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What should I do to quit smoking?

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quit smoking I am smoking for last two years i normally smoke when i am too depressed or am in a negative mood , stress i know the harmful effects of smoking and hence would like to quit
pls. help me
Posted Sun, 28 Oct 2012 in Smoking and Alcohol Addiction
Answered by Dr. Jonas Sundarakumar 2 hours later

Welcome to Healthcare Magic and thanks for your question...

Firstly, I appreciate you for gathering the motivation to stop smoking. Taking the initiative and seeking help is an important step in the path of success. I'm glad that you are already aware of the harmful effects and consequences of smoking.

Now, in your case, you have mentioned that stress, low mood / depression are major precipitating factors for your smoking. It appears that you are using smoking as a substitute to 'cope up' with difficult situations. So, we need to incorporate this factor also in therapy.

Now, the first step in quitting is to set a date for quitting and mentally prepare yourself for it. It is usually advisable to stop completely because reducing gradually may last only temporarily.

The second step is to deal with the initial phase of 'withdrawal'. Withdrawal phase is usually the first few days when a person can have psychological symptoms (craving to smoke, irritability, tension, etc.) and physical symptoms (headache, disturbed sleep, increased appetite, etc.) because the body may have become used to the chemical. One of the effective ways of dealing with these withdrawal symptoms is Nicotine Replacement Therapy (NRT). In NRT, nicotine chewing gums or sprays or skin patches are used to partially replace the chemical, so that the person stays comfortable without withdrawal symptoms, at the same time is able to refrain from smoking. The nicotine replacement is later on gradually reduced and stopped.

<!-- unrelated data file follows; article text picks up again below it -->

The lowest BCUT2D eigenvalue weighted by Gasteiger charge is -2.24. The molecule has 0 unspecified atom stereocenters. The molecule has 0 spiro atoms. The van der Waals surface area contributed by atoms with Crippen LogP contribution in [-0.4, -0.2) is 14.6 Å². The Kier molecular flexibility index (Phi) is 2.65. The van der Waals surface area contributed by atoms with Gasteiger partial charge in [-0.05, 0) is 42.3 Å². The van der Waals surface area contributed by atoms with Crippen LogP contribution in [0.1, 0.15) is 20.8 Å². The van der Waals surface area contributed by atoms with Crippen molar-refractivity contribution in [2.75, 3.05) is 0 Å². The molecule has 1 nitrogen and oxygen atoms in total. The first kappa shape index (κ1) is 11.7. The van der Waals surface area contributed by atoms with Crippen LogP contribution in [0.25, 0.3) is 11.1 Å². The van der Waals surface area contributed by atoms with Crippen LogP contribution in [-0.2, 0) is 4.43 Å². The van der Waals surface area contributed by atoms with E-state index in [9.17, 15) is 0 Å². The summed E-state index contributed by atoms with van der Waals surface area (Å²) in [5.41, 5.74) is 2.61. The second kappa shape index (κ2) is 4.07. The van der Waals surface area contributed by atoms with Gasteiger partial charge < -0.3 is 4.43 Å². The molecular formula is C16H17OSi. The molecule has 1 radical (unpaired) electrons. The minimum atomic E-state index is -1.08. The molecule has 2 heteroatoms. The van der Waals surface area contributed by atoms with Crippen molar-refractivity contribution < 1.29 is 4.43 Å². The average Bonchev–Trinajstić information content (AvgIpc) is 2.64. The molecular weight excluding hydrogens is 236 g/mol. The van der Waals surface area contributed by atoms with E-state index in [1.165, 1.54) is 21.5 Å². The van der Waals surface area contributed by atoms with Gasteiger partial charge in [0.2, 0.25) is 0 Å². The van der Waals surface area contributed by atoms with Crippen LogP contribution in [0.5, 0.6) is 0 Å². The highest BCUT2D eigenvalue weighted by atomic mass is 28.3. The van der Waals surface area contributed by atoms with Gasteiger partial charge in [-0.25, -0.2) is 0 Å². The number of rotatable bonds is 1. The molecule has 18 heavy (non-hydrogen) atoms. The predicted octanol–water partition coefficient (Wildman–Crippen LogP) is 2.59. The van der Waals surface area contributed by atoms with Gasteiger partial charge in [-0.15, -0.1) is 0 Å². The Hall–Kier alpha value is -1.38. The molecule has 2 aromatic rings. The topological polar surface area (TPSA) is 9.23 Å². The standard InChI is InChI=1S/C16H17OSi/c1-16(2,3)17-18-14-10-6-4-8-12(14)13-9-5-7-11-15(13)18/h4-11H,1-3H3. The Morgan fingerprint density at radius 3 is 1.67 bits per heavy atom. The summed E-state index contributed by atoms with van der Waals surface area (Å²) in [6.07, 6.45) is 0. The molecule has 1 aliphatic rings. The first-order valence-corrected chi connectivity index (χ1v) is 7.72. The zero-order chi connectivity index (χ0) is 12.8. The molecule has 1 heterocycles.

The third and most important step is to prevent 'relapse' (i.e. re-starting the habit). Treatment for this can be with medication or with counselling. There are certain medication (like bupropion, varenicline) which are known to reduce the craving for smoking. There are a wide variety of psychological techniques (counselling) to enhance the person's motivation, to teach him strategies to control craving and hence prevent relapses. A combination of medication and counselling has been found to give the best results.

The fourth step is lifestyle modification. It is important to remember that smoking is not just a physical habit but often becomes intertwinned with your lifestyle. So, appropriate personal and social modifications like planning your activities, avoiding social situations where you are likely to be tempted, finding alternative forms of relaxation, etc. are essential.

Finally, in your case, learning to handle difficult situations and improving your coping skills is also important. If you feel that your periods of stress and depressed mood are prominent, frequent and disabling, then you should seek the help of a psychiatrist in order to have a detailed psychological assessment and further specific treatment.

I hope I have answered your query satisfactorily.
Wish you all the best.

- Dr. Jonas Sundarakumar
Consultant Psychiatrist
Above answer was peer-reviewed by
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